9. I’ve got the 13″ MacBook Pro and also use the Apple 24″ LED. I find it pretty easy to hook up when I get home. I take my laptop with me to work (where I live on a PC) to use as a secondary computer and when I get home, I just plug in 4 cables – power, usb and display from the monitor and then a cable for my speakers. The only change I would make to the LED display would be to allow it to have a stereo-out port and led the audio go out over USB to the monitor.

    FWIW, I keep my laptop on the left, closed with keyboard and mouse in front of my monitor. Peripherals (iPhone dock, usb external drive, card reader) all go to the right of the monitor. And I don’t print.

  10. Chris K

    I’m sure Jobs doesn’t like docks. Probably does find them bulky and ugly.

    It would be nice if Apple made some lesser versions of their 27″ monitor or let 3rd parties make them.

    Maybe Jobs just figures wireless takes care of everything. Wireless networks. Bluetooth. Wireless printers. Time Capsule for wireless storage. Maybe the new ATV streams wirelessly from your MBP to monitor in the future.

    Or maybe Jobs figures what you really need is 2 computers instead.

    I also wonder if docks are that great. Haven’t used one in a long while myself, but back when I did there was often issues.

    Docks also force you to build your laptop a certain way. Wouldn’t ports have to be on back then? IF not you’re still plugging in cords. How would a dock for today’s MBP work? The ports are the side.

    Then how many different versions of docks would Apple have to make? They’d have at least 4 different docks for their 4 models of laptops.

    Also Apple probably figures they can’t build a dock without pricing it at $400-$500 for the Apple name and Apple profit margins. And by then you might as well by their 27″ monitor.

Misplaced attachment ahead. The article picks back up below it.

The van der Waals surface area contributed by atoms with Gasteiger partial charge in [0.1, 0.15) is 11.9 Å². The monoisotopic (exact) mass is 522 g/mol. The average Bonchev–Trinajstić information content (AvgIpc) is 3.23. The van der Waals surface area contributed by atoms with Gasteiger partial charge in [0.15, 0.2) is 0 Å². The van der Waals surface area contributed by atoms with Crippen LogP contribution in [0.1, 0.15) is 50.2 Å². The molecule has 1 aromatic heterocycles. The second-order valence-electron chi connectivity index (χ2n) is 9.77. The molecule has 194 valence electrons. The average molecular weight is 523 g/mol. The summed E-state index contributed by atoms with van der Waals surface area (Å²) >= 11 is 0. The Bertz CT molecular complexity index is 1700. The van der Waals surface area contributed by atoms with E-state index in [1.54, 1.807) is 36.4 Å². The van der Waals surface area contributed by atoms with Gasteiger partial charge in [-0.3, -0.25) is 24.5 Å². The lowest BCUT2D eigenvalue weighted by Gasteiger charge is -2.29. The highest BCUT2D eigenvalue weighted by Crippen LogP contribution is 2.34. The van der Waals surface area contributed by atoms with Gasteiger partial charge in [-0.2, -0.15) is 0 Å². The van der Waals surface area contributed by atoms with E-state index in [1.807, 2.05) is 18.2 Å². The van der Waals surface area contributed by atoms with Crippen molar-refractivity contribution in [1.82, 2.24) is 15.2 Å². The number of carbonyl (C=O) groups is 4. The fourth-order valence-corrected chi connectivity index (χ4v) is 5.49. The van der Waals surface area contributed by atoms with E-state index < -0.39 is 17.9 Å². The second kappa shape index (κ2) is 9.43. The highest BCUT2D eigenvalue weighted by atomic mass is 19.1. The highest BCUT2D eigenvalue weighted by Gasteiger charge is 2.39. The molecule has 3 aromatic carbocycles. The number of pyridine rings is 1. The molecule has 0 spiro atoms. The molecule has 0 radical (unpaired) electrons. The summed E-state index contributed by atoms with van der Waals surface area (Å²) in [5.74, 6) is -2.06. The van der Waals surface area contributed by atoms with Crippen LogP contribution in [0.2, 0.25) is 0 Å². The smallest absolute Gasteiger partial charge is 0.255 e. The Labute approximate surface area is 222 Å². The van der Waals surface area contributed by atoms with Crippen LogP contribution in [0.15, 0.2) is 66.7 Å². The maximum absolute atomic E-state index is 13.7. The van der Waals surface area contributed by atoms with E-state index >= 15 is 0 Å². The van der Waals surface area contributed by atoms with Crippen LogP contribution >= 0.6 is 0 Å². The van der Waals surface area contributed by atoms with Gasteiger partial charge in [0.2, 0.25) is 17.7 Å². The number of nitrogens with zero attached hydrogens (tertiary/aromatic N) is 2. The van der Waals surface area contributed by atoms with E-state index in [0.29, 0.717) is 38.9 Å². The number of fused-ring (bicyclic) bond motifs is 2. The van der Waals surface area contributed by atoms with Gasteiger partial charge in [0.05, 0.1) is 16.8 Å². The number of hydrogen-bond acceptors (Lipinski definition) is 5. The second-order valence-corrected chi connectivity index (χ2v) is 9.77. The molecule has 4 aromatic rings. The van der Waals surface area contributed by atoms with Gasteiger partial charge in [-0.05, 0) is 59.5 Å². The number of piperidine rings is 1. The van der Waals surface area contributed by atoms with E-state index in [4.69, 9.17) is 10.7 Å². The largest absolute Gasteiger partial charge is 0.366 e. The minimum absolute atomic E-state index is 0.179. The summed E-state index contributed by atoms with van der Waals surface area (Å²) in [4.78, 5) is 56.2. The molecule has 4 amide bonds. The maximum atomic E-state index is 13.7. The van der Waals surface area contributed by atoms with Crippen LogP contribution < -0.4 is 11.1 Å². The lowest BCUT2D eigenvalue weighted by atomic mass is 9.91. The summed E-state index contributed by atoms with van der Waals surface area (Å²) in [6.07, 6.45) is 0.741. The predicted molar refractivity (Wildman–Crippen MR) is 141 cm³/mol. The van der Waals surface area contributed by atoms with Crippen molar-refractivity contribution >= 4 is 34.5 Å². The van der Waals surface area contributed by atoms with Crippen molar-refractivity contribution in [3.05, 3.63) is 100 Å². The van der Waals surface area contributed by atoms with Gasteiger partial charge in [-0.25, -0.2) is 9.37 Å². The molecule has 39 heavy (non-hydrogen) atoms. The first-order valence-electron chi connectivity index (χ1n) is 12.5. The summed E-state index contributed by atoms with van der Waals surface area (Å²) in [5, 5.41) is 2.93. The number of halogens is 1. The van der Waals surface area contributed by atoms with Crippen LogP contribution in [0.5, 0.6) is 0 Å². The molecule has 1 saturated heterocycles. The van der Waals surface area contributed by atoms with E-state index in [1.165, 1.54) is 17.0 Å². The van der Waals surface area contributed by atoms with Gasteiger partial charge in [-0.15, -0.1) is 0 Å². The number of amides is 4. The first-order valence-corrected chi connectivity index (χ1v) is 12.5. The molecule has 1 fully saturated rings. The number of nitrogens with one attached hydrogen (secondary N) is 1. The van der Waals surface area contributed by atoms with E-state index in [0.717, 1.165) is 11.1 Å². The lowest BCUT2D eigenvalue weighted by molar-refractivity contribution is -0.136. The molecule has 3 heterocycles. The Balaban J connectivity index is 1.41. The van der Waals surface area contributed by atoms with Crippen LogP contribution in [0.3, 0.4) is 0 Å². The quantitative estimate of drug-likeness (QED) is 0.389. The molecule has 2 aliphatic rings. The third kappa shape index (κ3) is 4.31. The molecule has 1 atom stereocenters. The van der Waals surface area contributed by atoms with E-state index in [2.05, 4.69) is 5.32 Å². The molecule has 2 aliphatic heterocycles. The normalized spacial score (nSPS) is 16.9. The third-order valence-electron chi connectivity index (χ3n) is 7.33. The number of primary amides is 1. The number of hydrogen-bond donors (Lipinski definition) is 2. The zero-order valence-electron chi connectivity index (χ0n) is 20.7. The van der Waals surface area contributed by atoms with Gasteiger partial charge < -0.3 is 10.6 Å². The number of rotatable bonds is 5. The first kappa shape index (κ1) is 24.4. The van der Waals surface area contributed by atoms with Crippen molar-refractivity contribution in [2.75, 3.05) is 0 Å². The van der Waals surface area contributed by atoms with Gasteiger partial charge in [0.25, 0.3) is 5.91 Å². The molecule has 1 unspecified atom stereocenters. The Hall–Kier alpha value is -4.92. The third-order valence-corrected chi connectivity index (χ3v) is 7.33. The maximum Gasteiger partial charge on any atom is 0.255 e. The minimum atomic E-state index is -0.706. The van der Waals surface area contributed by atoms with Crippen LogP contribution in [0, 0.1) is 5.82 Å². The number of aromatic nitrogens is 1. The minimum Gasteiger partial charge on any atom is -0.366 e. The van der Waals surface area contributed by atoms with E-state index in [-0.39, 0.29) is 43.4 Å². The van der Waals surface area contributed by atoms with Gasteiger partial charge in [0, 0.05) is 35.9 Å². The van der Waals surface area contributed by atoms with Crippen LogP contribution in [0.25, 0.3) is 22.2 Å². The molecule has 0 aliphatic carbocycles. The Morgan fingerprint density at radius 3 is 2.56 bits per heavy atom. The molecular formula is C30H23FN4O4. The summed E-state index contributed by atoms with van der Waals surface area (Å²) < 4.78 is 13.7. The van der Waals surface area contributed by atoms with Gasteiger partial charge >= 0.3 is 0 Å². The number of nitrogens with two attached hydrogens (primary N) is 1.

Laptops may be outdated anyway. Get an IMac and an IPad for same price as 15″ MBP.

  11. Yep, my MPB is my main workstation. But it’s not the cables that bother me – it’s that I can only have one external monitor.

    There are some third-party solutions out there that sort of work. But it’s screen real-estate this programmer really needs, for his IDE, IM, mail, browser, various other tools, etc.

  12. I’m another MBP to work every day man, and oddly I was thinking about this very thing this morning. It irks me that I have to plug in 6 cables every time I put my laptop on my desk (power, ethernet, FW, 2x USB and mini display port), and why on earth did Apple design their monitors (I have the old 20″ one) so that the PSU has to be within a foot or so of the computer it’s plugged into – it means the PSU has to sit on the desk instead of being out of the way.
    Amolpatil2k put it best, I think – now that Apple’s pushing more into the enterprise market, I think they’ll start paying attention to efficient physical desk space management. But don’t expect it to come in a big box that sucks the laptop in – it’ll be minimalistic and svelte. It better be, lol, or I’m not bothering with it. Convenience and clutter-removal are no use if it takes up twice the space on the desk.

  13. Hi, I’m another lucky “who can carry their MacBook Pro to and from work each day”.

    When I moved from my Dell Latitude with docking station to my MBP I suffered, every day I must plug DVI, ethernet cable (here the wifi is very slow).
    keyboard and mouse are plugged on external Dell monitor USB hub so I must plug on MBP also this USB!